PlathÐÐŽÐÐ‡s previous suicide attempts included her taking sleeping pills while hidden away in the basement of her home. Esther Greenwood, the character that represents Plath in her novel, did the same (Volkman 312). Esther Greenwood, the narrator, is a scholarship student who works as an intern at a magazine in New York City. She is confused about her future and goes into a depression. Esther tries to kill herself on several occasions, but recovers with the help of a
mental institution. Throughout the book, Esther encounters many people who distort the ways in which she views herself and her surroundings as well as those that will ultimately aid in her final recovery.
Buddy Willard is an old boyfriend of EstherÐÐŽÐÐ‡s. She often thinks of him. Buddy contracts tuberculosis as a medical student and stays at a hospital until he is well again. Esther used to think of him as ÐÐŽÐoperfect,ÐÐŽÐ± but she later finds him to be a hypocrite. Esther attempts to engage in several love affairs in an effort to somehow make BuddyÐÐŽÐÐ‡s love affairs and her own even.
Esther meets Constantin while in New York. He is a simultaneous interpreter for the United Nations. Esther goes out to lunch with him and decides that she will let him seduce her. Instead, they end up falling asleep together and nothing comes of the relationship. Before Esther leaves New York, Doreen, a cynical, sophisticated intern who works alongside Esther, attempts to set her up one last time. Marco, a Peruvian ÐÐŽÐowoman-hater,ÐÐŽÐ± as stated in the book, is her blind date. He attempts to rape her, but she escapes relatively unscathed.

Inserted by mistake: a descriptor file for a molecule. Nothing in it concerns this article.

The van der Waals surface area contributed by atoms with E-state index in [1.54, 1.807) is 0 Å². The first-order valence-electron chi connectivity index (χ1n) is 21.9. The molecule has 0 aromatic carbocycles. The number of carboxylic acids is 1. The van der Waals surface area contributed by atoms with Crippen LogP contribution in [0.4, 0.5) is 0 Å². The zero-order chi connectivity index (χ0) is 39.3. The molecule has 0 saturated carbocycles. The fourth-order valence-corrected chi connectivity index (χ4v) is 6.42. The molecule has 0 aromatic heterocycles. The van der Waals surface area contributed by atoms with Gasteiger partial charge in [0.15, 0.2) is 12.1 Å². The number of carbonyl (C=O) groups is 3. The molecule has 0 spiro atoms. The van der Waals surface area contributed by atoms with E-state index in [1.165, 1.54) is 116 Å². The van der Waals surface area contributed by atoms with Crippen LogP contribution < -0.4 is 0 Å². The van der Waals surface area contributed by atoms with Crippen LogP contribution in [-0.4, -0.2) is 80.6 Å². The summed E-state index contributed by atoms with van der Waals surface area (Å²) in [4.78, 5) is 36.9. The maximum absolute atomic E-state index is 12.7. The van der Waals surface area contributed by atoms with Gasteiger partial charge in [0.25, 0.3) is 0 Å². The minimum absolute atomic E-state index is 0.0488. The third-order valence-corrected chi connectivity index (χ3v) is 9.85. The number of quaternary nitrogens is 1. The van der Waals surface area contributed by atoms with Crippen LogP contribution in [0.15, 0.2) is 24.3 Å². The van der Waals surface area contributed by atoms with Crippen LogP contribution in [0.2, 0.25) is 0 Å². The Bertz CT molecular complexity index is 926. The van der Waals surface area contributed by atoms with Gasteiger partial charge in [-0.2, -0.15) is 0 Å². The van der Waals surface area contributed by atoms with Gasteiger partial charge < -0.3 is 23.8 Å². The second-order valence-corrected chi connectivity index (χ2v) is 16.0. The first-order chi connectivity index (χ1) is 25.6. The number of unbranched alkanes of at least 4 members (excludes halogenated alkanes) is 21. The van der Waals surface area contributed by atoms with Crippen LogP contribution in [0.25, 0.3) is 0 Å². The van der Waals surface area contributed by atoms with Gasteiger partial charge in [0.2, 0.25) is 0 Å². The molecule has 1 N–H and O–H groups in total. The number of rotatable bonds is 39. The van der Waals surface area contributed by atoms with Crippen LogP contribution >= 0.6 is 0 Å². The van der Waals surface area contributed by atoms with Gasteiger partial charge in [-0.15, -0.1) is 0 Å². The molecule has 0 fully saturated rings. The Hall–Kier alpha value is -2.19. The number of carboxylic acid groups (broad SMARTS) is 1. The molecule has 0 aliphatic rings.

In chapters one through nine, Esther is in New York. She encounters many interesting people, including Jay Cee, the editor of Ladies Day Magazine. Jay Cee gives Esther advice. Esther admires her and her sharp yet consoling manner. Betsy is yet another intern who works with Esther. She is an innocent Southern girl who Esther realizes is much like herself in many ways. Hilda is also an intern with Esther. She likes the idea of the Rosenbergs being executed, while Esther feels sympathy for them.
Esther is beginning to realize the world will not always agree with her. Chapter ten is set on a train and in EstherÐÐŽÐÐ‡s home. Esther rides home from New York on a train. Her mother, Mrs. Greenwood, picks her up. EstherÐÐŽÐÐ‡s mother is well-intentioned and hardworking. However, Esther feels scorn towards her because of the lack of attention that Esther receives from her. Esther believes her mother is more concerned about EstherÐÐŽÐÐ‡s social well-being than with her mental
well-being. When Ester arrives at her home, some of her neighbors are introduced. Dodo Conway is a Catholic with six children and Esther is fascinated by her and her large family. Then there is Mrs.Ockenden. She is EstherÐÐŽÐÐ‡s nosy neighbor. She is a retired nurse who spies on Esther through her windows. It is during these two chapters that Esther really begins to sink into her depression. She can no longer eat, sleep, or even read or write. EstherÐÐŽÐÐ‡s mother decided to take her to see a specialist.
In chapters eleven and twelve, Esther meets her therapist, Doctor Gordon. He is